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dc.contributor.advisorMittinty, Murthy-
dc.contributor.advisorHaag, Dandara-
dc.contributor.advisorLynch, John-
dc.contributor.authorDu, Mi-
dc.description.abstractBackground Substantial efforts have been made to improve the reproducibility and reliability of scientific findings in health research. These efforts include the development of guidelines for the design, conduct and reporting of preclinical studies (ARRIVE), clinical trials (ROBINS-I, CONSORT), observational studies (STROBE), and systematic reviews and meta-analyses (PRISMA). In recent years, the use of prediction modelling has increased in the health sciences. Clinical prediction models use information at the individual patient level to estimate the probability of a health outcome(s). Such models offer the potential to assist in clinical decision-making and to improve medical care. Guidelines such as PROBAST (Prediction model Risk Of Bias Assessment Tool) have been recently published to further inform the conduct of prediction modelling studies. Related guidelines for the reporting of these studies, such as TRIPOD (Transparent Reporting of a multivariable prediction model for Individual Prognosis or Diagnosis) instrument, have also been developed. Since the early 2000s, oral health prediction models have been used to predict the risk of various types of oral conditions, including dental caries, periodontal diseases and oral cancers. However, there is a lack of information on the methodological quality and reporting transparency of the published oral health prediction modelling studies. As a consequence, and due to the unknown quality and reliability of these studies, it remains unclear to what extent it is possible to generalise their findings and to replicate their derived models. Moreover, there remains a need to demonstrate the conduct of prediction modelling studies in oral health field following the contemporary guidelines. This doctoral project addresses these issues using two systematic reviews and two empirical analyses. This thesis is the first comprehensive and systematic project reviewing the study quality and demonstrating the use of registry data and longitudinal cohorts to develop clinical prediction models in oral health. Aims • To identify and examine the quality of existing prediction modelling studies in the major fields of oral health.• To demonstrate the conduct and reporting of a prediction modelling study following current guidelines, incorporating machine learning algorithms and accounting for multiple sources of biases. Methods As one of the most prevalent oral conditions, chronic periodontitis was chosen as the exemplar pathology for the first part of this thesis. A systematic review was conducted to investigate the existing prediction models for the incidence and progression of this condition. Based upon this initial overview, a more comprehensive critical review was conducted to assess the methodological quality and completeness of reporting for prediction modelling studies in the field of oral health. The risk of bias in the existing literature was assessed using the PROBAST criteria, and the quality of study reporting was measured in accordance with the TRIPOD guidelines. Following these two reviews, this research project demonstrated the conduct and reporting of a clinical prediction modelling study using two empirical examples. Two types of analyses that are commonly used for two different types of outcome data were adopted: survival analysis for censored outcomes and logistic regression analysis for binary outcomes. Models were developed to 1) predict the three- and five-year disease-specific survival of patients with oral and pharyngeal cancers, based on 21,154 cases collected by a large cancer registry program in the US, the Surveillance, Epidemiology and End Results (SEER) program, and 2) to predict the occurrence of acute and persistent pain following root canal treatment, based on the electronic dental records of 708 adult patients collected by the National Practice-Based Research Network. In these two case studies, all prediction models were developed in five steps: (i) framing the research question; (ii) data acquisition and pre-processing; (iii) model generation; (iv) model validation and performance evaluation; and (v) model presentation and reporting. In accordance with the PROBAST recommendations, the risk of bias during the modelling process was reduced in the following aspects: • In the first case study, three types of biases were taken into account: (i) bias due to missing data was reduced by adopting compatible methods to conduct imputation; (ii) bias due to unmeasured predictors was tested by sensitivity analysis; and (iii) bias due to the initial choice of modelling approach was addressed by comparing tree-based machine learning algorithms (survival tree, random survival forest and conditional inference forest) with the traditional statistical model (Cox regression). • In the second case study, the following strategies were employed: (i) missing data were addressed by multiple imputation with missing indicator methods; (ii) a multilevel logistic regression approach was adopted for model development in order to fit Table of Contents xi the hierarchical structure of the data; (iii) model complexity was reduced using the Least Absolute Shrinkage and Selection Operator (LASSO) for predictor selection; and (iv) the models’ predictive performance was evaluated comprehensively by using the Area Under the Precision Recall Curve (AUPRC) in addition to the Area Under the Receiver Operating Characteristic curve (AUROC); (v) finally, and most importantly, given the existing criticism in the research community concerning the gender-based and racial bias in risk prediction models, we compared the models’ predictive performance built with different sets of predictors (including a clinical set, a sociodemographic set and a combination of both, the ‘general’ set). Results The first and second review studies indicated that, in the field of oral health, the popularity of multivariable prediction models has increased in recent years. Bias and variance are two components of the uncertainty (e.g., the mean squared error) in model estimation. However, the majority of the existing studies did not account for various sources of bias, such as measurement error and inappropriate handling of missing data. Moreover, non-transparent reporting and lack of reproducibility of the models were also identified in the existing oral health prediction modelling studies. These findings provided motivation to conduct two case studies aimed at demonstrating adherence to the contemporary guidelines and to best practice. In the third study, comparable predictive capabilities between Cox regression and the non-parametric tree-based machine learning algorithms were observed for predicting the survival of patients with oral and pharyngeal cancers. For example, the C-index for a Cox model and a random survival forest in predicting three-year survival were 0.82 and 0.84, respectively. A novelty of this study was the development of an online calculator designed to provide an open and transparent estimation of patients’ survival probability for up to five years after diagnosis. This calculator has clinical translational potential and could aid in patient stratification and treatment planning, at least in the context of ongoing research. In addition, the transparent reporting of this study was achieved by following the TRIPOD checklist and sharing all data and codes. In the fourth study, LASSO regression suggested that pre-treatment clinical factors were important in the development of one-week and six-month postoperative pain following root canal treatment. Among all the developed multilevel logistic models, models with a clinical set of predictors yielded similar predictive performance to models with a general set of predictors, while the models with sociodemographic predictors showed the weakest predictive ability. For example, for predicting one-week postoperative pain, the AUROC for models with clinical, sociodemographic and general predictors were 0.82, 0.68 and 0,84, respectively, and the AUPRC were 0.66, 0.40 and 0.72, respectively. Conclusion The significance of this research project is twofold. First, prediction models have been developed for potential clinical use in the context of various oral conditions. Second, this research represents the first attempt to standardise the conduct of this type of studies in oral health research. This thesis presents three conclusions: 1) Adherence to contemporary best practice guidelines such as PROBAST and TRIPOD is limited in the field of oral health research. In response, this PhD project disseminates these guidelines and leverages their advantages to develop effective prediction models for use in dentistry and oral health. 2) Use of appropriate procedures, accounting for and adapting to multiple sources of bias in model development, produces predictive tools of increased reliability and accuracy that hold the potential to be implemented in clinical practice. Therefore, for future prediction modelling research, it is important that data analysts work towards eliminating bias, regardless of the areas in which the models are employed. 3) Machine learning algorithms provide alternatives to traditional statistical models for clinical prediction purposes. Additionally, in the presence of clinical factors, sociodemographic characteristics contribute less to the improvement of models’ predictive performance or to providing cogent explanations of the variance in the models, regardless of the modelling approach. Therefore, it is timely to reconsider the use of sociodemographic characteristics in clinical prediction modelling research. It is suggested that this is a proportionate and evidence based strategy aimed at reducing biases in healthcare risk prediction that may be derived from gender and racial characteristics inherent in sociodemographic data sets.en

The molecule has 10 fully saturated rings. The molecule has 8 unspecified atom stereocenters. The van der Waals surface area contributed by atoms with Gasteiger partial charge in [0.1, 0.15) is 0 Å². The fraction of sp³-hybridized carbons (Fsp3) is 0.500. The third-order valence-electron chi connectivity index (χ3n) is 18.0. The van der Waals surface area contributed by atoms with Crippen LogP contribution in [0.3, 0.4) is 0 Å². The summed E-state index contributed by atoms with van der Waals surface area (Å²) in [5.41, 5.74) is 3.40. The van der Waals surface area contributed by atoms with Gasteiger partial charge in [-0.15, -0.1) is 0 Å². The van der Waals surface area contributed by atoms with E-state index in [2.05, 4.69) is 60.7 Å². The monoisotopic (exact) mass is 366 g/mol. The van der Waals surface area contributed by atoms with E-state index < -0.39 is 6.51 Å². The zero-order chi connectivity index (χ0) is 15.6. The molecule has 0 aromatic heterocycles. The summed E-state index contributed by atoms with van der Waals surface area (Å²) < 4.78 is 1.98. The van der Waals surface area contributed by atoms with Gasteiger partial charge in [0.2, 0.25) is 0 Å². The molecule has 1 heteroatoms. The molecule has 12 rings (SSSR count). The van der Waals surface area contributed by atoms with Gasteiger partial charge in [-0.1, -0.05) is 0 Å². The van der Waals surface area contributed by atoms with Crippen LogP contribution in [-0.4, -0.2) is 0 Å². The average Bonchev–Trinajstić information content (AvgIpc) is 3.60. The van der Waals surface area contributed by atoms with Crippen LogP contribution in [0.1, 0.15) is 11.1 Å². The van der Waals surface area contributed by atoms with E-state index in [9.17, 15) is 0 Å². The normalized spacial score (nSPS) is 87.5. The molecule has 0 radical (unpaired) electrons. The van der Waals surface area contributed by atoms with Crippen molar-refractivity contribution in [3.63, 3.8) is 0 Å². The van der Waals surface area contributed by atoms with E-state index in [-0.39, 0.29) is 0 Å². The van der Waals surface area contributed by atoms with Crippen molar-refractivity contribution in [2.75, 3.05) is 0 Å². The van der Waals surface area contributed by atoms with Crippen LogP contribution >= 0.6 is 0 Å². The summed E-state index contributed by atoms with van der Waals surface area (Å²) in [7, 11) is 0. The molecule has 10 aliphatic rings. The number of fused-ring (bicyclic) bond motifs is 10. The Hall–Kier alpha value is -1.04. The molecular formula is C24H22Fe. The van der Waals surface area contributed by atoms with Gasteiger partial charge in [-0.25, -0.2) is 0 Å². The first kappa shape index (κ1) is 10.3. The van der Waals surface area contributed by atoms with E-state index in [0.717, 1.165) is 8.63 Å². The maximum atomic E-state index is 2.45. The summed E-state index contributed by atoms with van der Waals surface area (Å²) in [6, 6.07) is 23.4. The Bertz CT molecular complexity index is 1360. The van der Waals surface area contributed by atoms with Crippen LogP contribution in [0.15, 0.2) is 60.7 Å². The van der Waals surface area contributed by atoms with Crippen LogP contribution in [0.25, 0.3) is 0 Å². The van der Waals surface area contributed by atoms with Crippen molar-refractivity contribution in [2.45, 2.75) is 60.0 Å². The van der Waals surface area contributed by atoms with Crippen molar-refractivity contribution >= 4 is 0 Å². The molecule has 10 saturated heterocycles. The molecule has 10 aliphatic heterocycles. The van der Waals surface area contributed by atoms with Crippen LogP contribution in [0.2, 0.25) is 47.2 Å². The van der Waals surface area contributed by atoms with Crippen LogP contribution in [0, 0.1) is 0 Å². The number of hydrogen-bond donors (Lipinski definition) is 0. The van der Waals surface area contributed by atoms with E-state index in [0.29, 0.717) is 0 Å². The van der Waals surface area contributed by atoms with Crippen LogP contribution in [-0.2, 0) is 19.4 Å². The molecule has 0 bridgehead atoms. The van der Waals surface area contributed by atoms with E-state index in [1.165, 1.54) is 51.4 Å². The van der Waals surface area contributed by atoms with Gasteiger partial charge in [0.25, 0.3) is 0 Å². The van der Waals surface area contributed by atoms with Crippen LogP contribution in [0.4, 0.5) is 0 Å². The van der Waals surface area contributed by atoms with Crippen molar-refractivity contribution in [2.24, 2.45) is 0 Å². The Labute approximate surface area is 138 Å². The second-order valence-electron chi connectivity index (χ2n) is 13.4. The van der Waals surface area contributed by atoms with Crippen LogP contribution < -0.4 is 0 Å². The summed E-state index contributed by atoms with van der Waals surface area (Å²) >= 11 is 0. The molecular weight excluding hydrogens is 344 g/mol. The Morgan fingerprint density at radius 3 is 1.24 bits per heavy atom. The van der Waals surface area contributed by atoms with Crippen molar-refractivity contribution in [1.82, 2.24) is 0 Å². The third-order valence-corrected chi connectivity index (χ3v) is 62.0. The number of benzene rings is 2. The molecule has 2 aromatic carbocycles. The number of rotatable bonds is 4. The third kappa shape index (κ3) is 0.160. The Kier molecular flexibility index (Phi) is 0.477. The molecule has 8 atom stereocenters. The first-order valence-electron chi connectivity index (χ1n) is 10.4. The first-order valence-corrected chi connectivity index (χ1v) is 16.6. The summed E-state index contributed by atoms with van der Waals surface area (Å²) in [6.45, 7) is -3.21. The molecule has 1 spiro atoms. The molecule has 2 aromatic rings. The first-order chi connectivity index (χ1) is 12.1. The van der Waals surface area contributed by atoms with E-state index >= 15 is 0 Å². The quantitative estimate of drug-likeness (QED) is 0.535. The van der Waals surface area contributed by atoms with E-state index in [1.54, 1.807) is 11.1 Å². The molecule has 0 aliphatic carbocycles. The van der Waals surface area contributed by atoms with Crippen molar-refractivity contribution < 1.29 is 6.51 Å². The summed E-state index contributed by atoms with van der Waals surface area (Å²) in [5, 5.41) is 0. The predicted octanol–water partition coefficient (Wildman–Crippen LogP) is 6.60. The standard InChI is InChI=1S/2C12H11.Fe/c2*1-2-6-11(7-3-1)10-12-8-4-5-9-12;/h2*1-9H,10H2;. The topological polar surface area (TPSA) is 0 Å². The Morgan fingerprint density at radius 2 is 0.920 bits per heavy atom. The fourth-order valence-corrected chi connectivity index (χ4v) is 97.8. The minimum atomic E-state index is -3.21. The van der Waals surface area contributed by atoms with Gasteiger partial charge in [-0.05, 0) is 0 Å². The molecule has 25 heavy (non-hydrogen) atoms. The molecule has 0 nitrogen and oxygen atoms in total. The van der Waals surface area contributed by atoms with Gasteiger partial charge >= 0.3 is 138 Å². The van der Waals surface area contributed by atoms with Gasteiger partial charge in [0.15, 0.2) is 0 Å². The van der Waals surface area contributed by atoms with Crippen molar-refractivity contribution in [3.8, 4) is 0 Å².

dc.subjectsystematic reviewen
dc.subjectoral cancersen
dc.titleClinical prediction modelling in oral health: A review of study quality and empirical examples of model developmenten
dc.contributor.schoolSchool of Public Healthen
dc.provenanceThis electronic version is made publicly available by the University of Adelaide in accordance with its open access policy for student theses. Copyright in this thesis remains with the author. This thesis may incorporate third party material which has been used by the author pursuant to Fair Dealing exceptions. If you are the owner of any included third party copyright material you wish to be removed from this electronic version, please complete the take down form located at:
dc.description.dissertationThesis (Ph.D.) -- University of Adelaide, School of Public Health, 2021en